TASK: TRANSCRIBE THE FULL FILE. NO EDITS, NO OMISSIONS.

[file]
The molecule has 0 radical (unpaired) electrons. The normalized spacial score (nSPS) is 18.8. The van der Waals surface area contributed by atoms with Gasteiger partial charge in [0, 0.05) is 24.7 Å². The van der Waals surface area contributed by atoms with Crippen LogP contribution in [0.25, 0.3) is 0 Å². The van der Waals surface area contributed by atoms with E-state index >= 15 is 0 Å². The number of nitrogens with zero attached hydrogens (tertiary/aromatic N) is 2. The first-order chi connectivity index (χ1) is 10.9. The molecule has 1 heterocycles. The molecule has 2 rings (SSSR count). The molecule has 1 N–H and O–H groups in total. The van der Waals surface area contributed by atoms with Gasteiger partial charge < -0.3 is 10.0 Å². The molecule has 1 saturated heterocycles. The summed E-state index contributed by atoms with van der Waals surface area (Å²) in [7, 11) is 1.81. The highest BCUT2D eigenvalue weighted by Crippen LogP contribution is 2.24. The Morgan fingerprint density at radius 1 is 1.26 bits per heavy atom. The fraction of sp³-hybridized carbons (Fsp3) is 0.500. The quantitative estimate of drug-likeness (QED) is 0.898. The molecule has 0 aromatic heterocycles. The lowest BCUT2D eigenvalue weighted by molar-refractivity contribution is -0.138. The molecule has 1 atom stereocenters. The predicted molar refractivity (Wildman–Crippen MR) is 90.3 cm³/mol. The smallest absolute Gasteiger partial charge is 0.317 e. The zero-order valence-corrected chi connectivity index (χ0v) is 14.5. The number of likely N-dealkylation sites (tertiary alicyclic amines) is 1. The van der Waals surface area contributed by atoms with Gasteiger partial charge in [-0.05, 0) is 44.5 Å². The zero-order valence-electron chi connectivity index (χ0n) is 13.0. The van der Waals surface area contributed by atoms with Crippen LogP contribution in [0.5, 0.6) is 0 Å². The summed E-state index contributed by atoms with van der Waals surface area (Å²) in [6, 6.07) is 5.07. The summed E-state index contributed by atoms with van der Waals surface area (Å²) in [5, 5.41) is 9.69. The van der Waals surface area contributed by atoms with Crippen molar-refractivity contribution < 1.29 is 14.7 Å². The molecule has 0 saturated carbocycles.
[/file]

The molecule has 0 radical (unpaired) electrons. The normalized spacial score (nSPS) is 18.8. The van der Waals surface area contributed by atoms with Gasteiger partial charge in [0, 0.05) is 24.7 Å². The van der Waals surface area contributed by atoms with Crippen LogP contribution in [0.25, 0.3) is 0 Å². The van der Waals surface area contributed by atoms with E-state index >= 15 is 0 Å². The number of nitrogens with zero attached hydrogens (tertiary/aromatic N) is 2. The first-order chi connectivity index (χ1) is 10.9. The molecule has 1 heterocycles. The molecule has 2 rings (SSSR count). The molecule has 1 N–H and O–H groups in total. The van der Waals surface area contributed by atoms with Gasteiger partial charge < -0.3 is 10.0 Å². The molecule has 1 saturated heterocycles. The summed E-state index contributed by atoms with van der Waals surface area (Å²) in [7, 11) is 1.81. The highest BCUT2D eigenvalue weighted by Crippen LogP contribution is 2.24. The Morgan fingerprint density at radius 1 is 1.26 bits per heavy atom. The fraction of sp³-hybridized carbons (Fsp3) is 0.500. The quantitative estimate of drug-likeness (QED) is 0.898. The molecule has 0 aromatic heterocycles. The lowest BCUT2D eigenvalue weighted by molar-refractivity contribution is -0.138. The molecule has 1 atom stereocenters. The predicted molar refractivity (Wildman–Crippen MR) is 90.3 cm³/mol. The smallest absolute Gasteiger partial charge is 0.317 e. The zero-order valence-corrected chi connectivity index (χ0v) is 14.5. The number of likely N-dealkylation sites (tertiary alicyclic amines) is 1. The van der Waals surface area contributed by atoms with Gasteiger partial charge in [-0.05, 0) is 44.5 Å². The zero-order valence-electron chi connectivity index (χ0n) is 13.0. The van der Waals surface area contributed by atoms with Crippen LogP contribution in [0.5, 0.6) is 0 Å². The summed E-state index contributed by atoms with van der Waals surface area (Å²) in [6, 6.07) is 5.07. The summed E-state index contributed by atoms with van der Waals surface area (Å²) in [5, 5.41) is 9.69. The van der Waals surface area contributed by atoms with Crippen molar-refractivity contribution < 1.29 is 14.7 Å². The molecule has 0 saturated carbocycles.